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Title: System model development for nuclear thermal propulsion

Abstract

A critical enabling technology in the evolutionary development of nuclear thermal propulsion (NTP) is the ability to predict the system performance under a variety of operating conditions. Since October 1991, US (DOE), (DOD) and NASA have initiated critical technology development efforts for NTP systems to be used on Space Exploration Initiative (SEI) missions to the Moon and Mars. This paper presents the strategy and progress of an interagency NASA/DOE/DOD team for NTP system modeling. It is the intent of the interagency team to develop several levels of computer programs to simulate various NTP systems. An interagency team was formed for this task to use the best capabilities available and to assure appropriate peer review. The vision and strategy of the interagency team for developing NTP system models will be discussed in this paper. A review of the progress on the Level 1 interagency model is also presented.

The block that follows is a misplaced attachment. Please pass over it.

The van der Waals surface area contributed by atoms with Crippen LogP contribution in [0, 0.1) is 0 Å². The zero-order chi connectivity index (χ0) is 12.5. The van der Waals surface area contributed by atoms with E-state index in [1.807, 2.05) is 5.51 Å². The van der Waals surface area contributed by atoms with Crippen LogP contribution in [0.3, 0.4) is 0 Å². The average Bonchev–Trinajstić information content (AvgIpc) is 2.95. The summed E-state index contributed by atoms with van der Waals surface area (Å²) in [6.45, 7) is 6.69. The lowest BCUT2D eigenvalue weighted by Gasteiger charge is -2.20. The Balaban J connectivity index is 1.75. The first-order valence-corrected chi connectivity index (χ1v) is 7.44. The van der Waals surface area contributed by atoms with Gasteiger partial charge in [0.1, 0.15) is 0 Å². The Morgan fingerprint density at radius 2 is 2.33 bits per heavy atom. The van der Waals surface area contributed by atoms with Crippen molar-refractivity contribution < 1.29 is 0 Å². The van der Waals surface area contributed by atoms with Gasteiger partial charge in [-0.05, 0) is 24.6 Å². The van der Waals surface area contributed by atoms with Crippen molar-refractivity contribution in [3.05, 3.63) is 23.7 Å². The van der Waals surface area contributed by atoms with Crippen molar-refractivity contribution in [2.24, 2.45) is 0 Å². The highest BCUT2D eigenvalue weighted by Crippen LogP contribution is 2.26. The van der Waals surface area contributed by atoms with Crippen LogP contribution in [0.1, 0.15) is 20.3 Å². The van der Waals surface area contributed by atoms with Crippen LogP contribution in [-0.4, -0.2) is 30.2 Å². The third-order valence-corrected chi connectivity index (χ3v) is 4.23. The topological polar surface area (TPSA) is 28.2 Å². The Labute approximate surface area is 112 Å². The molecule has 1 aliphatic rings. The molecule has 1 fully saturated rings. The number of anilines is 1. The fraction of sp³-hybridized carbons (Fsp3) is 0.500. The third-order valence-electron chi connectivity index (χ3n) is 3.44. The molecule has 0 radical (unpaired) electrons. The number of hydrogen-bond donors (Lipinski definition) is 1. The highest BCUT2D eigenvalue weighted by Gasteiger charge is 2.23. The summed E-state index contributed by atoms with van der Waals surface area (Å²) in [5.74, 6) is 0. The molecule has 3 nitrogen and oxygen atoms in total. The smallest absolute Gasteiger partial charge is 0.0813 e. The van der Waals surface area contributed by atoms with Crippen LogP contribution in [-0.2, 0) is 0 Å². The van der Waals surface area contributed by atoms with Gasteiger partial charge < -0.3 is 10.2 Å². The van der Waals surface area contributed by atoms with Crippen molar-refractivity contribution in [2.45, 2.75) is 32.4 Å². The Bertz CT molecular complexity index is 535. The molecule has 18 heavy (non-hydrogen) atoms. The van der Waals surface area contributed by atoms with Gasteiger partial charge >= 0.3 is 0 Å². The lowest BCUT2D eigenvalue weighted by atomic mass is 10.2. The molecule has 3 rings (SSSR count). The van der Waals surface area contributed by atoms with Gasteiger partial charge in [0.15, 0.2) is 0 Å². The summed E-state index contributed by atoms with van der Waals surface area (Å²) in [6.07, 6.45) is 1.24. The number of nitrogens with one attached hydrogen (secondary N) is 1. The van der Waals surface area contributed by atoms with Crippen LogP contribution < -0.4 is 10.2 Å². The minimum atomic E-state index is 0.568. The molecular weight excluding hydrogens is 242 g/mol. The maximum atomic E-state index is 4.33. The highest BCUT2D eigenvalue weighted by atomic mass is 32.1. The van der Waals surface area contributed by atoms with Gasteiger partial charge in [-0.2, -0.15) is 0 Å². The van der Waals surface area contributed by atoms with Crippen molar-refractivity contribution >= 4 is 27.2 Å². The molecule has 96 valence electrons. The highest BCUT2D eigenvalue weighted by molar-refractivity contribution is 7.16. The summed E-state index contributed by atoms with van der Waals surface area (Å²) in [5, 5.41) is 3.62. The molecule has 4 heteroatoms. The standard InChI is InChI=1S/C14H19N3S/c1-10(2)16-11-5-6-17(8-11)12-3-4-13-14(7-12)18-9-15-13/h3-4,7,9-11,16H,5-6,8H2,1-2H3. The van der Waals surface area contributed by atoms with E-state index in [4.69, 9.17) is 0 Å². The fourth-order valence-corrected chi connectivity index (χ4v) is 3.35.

Authors:
 [1];  [2];  [3];  [4];  [5];  [6]
  1. National Aeronautics and Space Administration, Cleveland, OH (United States). Lewis Research Center
  2. Argonne National Lab., IL (United States)
  3. Brookhaven National Lab., Upton, NY (United States)
  4. Los Alamos National Lab., NM (United States)
  5. Oak Ridge National Lab., TN (United States)
  6. Sandia National Labs., Albuquerque, NM (United States)
Publication Date:
Research Org.:
Sandia National Labs., Albuquerque, NM (United States)
Sponsoring Org.:
USDOE, Washington, DC (United States); Department of Defense, Washington, DC (United States); National Aeronautics and Space Administration, Washington, DC (United States)